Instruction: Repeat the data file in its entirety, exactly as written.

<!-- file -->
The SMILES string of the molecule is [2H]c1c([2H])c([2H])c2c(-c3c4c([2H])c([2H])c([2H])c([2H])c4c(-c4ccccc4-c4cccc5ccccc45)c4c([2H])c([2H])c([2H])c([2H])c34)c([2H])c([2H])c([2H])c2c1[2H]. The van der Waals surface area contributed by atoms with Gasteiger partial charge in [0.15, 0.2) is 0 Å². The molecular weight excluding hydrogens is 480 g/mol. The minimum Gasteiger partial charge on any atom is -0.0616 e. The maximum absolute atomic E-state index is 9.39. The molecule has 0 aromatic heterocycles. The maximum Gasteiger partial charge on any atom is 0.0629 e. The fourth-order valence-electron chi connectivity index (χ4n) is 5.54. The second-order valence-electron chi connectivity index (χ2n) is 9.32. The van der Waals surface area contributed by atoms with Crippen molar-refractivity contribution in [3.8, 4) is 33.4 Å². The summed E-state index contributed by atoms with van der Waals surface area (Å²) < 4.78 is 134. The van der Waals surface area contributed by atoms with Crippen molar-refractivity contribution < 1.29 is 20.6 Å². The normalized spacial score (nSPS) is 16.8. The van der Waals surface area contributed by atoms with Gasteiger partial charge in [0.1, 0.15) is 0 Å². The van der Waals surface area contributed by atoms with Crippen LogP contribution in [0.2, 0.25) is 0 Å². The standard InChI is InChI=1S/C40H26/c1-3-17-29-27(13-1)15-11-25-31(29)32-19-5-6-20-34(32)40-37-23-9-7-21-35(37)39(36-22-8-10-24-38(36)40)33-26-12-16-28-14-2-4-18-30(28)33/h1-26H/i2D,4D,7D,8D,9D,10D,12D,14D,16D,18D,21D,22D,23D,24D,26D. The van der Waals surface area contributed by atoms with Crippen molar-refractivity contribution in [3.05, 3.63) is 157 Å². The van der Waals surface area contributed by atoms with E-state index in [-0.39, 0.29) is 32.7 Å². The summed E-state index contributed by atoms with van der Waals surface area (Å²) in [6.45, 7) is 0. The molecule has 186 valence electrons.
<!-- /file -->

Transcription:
The SMILES string of the molecule is [2H]c1c([2H])c([2H])c2c(-c3c4c([2H])c([2H])c([2H])c([2H])c4c(-c4ccccc4-c4cccc5ccccc45)c4c([2H])c([2H])c([2H])c([2H])c34)c([2H])c([2H])c([2H])c2c1[2H]. The van der Waals surface area contributed by atoms with Gasteiger partial charge in [0.15, 0.2) is 0 Å². The molecular weight excluding hydrogens is 480 g/mol. The minimum Gasteiger partial charge on any atom is -0.0616 e. The maximum absolute atomic E-state index is 9.39. The molecule has 0 aromatic heterocycles. The maximum Gasteiger partial charge on any atom is 0.0629 e. The fourth-order valence-electron chi connectivity index (χ4n) is 5.54. The second-order valence-electron chi connectivity index (χ2n) is 9.32. The van der Waals surface area contributed by atoms with Crippen molar-refractivity contribution in [3.8, 4) is 33.4 Å². The summed E-state index contributed by atoms with van der Waals surface area (Å²) < 4.78 is 134. The van der Waals surface area contributed by atoms with Crippen molar-refractivity contribution < 1.29 is 20.6 Å². The normalized spacial score (nSPS) is 16.8. The van der Waals surface area contributed by atoms with Gasteiger partial charge in [0.1, 0.15) is 0 Å². The van der Waals surface area contributed by atoms with Crippen LogP contribution in [0.2, 0.25) is 0 Å². The standard InChI is InChI=1S/C40H26/c1-3-17-29-27(13-1)15-11-25-31(29)32-19-5-6-20-34(32)40-37-23-9-7-21-35(37)39(36-22-8-10-24-38(36)40)33-26-12-16-28-14-2-4-18-30(28)33/h1-26H/i2D,4D,7D,8D,9D,10D,12D,14D,16D,18D,21D,22D,23D,24D,26D. The van der Waals surface area contributed by atoms with Crippen molar-refractivity contribution in [3.05, 3.63) is 157 Å². The van der Waals surface area contributed by atoms with E-state index in [-0.39, 0.29) is 32.7 Å². The summed E-state index contributed by atoms with van der Waals surface area (Å²) in [6.45, 7) is 0. The molecule has 186 valence electrons.